In an interesting article on Fast Company, Dean Douglas makes a very good case for work-life integration, as an alternative to the supposed nirvana of work happiness, work-life balance. Definitely worth a read, as is the New Yorker article abut Wall Street it references.
For years now I’ve been advocating integration as a better solution than balance, ever since reading Maverick, about Ricardo Semler, who was quoted as saying “Every one of us has learned how to send emails on Sunday night. But how many of us know how to go a movie on Monday afternoon.” The trouble with the whole concept of “work-life balance” is that it pretends that work and life are two separate things, as if we somehow switch off living when we go out on a Monday morning to “make a living”!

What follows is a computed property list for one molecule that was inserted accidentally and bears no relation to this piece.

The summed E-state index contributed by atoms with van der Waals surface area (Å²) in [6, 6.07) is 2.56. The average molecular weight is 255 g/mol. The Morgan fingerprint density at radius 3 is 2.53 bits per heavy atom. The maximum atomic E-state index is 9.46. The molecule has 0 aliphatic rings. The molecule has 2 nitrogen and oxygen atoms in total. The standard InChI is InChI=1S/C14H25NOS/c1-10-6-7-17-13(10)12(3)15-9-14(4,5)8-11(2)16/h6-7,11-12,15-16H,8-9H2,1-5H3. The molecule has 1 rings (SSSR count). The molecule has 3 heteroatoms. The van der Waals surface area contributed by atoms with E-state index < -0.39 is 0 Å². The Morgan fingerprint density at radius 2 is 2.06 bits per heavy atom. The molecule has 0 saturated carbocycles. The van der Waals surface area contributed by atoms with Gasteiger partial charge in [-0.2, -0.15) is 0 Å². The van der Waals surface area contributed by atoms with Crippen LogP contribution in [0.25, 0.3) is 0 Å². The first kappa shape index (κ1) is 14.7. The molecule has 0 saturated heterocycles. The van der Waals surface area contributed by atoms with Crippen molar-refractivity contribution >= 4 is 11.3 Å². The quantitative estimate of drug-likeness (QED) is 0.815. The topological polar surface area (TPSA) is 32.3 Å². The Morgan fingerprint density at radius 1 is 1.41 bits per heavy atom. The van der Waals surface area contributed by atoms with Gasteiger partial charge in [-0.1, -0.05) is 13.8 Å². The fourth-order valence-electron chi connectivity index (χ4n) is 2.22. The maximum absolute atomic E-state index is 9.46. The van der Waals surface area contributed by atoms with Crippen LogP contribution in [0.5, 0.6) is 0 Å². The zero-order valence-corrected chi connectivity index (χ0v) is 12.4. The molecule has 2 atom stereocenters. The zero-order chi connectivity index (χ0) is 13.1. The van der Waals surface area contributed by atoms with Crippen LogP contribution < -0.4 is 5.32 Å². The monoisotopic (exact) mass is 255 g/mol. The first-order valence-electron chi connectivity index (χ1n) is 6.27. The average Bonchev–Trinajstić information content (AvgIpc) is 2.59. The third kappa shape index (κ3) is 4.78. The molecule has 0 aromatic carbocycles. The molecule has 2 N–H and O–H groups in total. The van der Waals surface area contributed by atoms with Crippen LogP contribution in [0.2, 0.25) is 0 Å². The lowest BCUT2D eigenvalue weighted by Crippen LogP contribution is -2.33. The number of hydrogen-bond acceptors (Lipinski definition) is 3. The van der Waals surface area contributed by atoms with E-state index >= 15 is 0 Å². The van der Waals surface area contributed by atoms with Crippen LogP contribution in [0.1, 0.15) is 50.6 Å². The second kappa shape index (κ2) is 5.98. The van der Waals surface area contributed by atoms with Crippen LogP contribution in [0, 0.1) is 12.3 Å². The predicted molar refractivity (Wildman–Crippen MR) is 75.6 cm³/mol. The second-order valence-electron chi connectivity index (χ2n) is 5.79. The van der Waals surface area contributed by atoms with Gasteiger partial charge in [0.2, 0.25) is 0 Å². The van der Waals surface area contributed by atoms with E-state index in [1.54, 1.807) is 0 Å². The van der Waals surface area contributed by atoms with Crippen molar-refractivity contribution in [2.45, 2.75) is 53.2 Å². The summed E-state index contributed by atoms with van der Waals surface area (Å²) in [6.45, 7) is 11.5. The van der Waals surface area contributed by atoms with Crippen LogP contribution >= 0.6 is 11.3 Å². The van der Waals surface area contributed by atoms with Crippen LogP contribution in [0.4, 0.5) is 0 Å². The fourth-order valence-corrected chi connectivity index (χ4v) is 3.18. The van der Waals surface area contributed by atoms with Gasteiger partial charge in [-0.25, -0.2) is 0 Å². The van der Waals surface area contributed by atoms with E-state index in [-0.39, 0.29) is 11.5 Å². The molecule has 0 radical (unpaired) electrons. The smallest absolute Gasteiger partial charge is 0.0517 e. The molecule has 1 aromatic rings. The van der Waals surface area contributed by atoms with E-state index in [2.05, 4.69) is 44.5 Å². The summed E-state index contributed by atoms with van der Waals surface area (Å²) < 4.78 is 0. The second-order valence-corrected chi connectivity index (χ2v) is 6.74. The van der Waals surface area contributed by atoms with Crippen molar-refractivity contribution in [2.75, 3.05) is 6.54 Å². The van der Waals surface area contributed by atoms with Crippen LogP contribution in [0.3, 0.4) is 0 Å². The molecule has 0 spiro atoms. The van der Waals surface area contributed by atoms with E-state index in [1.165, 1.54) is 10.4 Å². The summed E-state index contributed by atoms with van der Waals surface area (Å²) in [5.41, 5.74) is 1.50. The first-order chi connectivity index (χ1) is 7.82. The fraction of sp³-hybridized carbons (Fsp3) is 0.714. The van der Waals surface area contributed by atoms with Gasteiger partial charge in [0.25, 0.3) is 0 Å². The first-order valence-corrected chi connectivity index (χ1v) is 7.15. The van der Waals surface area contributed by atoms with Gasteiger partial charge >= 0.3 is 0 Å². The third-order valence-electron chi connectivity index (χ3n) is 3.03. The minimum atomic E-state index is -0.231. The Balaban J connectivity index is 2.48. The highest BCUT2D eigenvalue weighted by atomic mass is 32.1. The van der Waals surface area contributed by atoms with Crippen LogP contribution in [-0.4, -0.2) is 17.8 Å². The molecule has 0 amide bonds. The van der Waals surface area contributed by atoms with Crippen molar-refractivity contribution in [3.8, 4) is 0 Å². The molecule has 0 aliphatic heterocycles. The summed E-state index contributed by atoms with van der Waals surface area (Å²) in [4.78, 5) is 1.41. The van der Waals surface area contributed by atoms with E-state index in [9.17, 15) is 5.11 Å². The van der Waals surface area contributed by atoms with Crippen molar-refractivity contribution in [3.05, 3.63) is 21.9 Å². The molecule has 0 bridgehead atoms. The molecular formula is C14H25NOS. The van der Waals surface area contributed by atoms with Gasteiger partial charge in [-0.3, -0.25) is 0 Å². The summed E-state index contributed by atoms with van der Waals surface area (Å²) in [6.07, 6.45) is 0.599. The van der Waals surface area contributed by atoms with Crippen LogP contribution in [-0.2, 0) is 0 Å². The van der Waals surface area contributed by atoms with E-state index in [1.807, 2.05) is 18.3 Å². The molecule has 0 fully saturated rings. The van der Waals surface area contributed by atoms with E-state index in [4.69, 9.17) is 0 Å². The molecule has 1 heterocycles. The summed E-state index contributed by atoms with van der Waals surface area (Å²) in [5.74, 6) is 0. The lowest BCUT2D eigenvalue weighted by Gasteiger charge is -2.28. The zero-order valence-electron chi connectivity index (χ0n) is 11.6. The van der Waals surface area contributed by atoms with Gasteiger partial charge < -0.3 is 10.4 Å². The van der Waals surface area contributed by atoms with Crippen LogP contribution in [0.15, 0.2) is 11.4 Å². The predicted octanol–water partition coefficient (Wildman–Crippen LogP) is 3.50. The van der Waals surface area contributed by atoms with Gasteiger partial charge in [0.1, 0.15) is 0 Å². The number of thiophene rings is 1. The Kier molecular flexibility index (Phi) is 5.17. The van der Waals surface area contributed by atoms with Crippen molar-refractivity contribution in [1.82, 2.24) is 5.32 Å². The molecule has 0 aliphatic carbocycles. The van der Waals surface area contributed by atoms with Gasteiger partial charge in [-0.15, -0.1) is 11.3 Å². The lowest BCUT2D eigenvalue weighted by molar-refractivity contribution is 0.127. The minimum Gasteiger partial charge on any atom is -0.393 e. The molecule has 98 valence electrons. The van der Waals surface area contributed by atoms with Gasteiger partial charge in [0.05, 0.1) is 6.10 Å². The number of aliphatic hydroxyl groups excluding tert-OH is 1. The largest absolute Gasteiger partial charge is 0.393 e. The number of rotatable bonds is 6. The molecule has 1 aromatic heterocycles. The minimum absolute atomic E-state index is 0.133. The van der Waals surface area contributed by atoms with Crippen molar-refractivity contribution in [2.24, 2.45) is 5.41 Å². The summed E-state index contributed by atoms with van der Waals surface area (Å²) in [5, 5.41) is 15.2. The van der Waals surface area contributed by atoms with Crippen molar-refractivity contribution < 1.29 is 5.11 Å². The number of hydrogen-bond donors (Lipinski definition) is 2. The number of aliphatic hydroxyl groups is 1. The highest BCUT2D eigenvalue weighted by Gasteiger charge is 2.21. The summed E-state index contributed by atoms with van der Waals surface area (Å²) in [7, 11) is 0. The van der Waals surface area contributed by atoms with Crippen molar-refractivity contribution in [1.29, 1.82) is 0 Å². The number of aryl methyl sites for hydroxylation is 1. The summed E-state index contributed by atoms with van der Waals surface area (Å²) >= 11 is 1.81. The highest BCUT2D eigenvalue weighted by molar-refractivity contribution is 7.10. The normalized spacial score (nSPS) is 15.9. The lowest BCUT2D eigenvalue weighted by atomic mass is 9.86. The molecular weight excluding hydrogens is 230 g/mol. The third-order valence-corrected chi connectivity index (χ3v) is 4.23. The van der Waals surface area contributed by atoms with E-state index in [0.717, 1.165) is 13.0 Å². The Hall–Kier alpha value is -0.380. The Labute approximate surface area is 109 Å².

When I’m at work, I don’t stop being a husband, brother, friend. I don’t stop being me, and turn into some robotic “work” version of me. And when I’m not at work I don’t stop being a coach, author, consultant – the ideas for a new approach, a new article, a new way to help a client, they don’t stop just because I’m not in the office. And I wouldn’t want them to – my best ideas come to me in the shower, or in a chat with friends. So yes, I send emails at 11:00 at night; and I sometimes get to sit in the garden or visit my local coffee shop on a weekday afternoon.
When you think of work as something separate from life, it’s hardly surprising that most workers spend their working week wishing their lives away waiting for the weekend. How much better would it be to have work environments that integrated our work with the rest of our lives, blurring the artificial boundaries that we currently feel obliged to observe?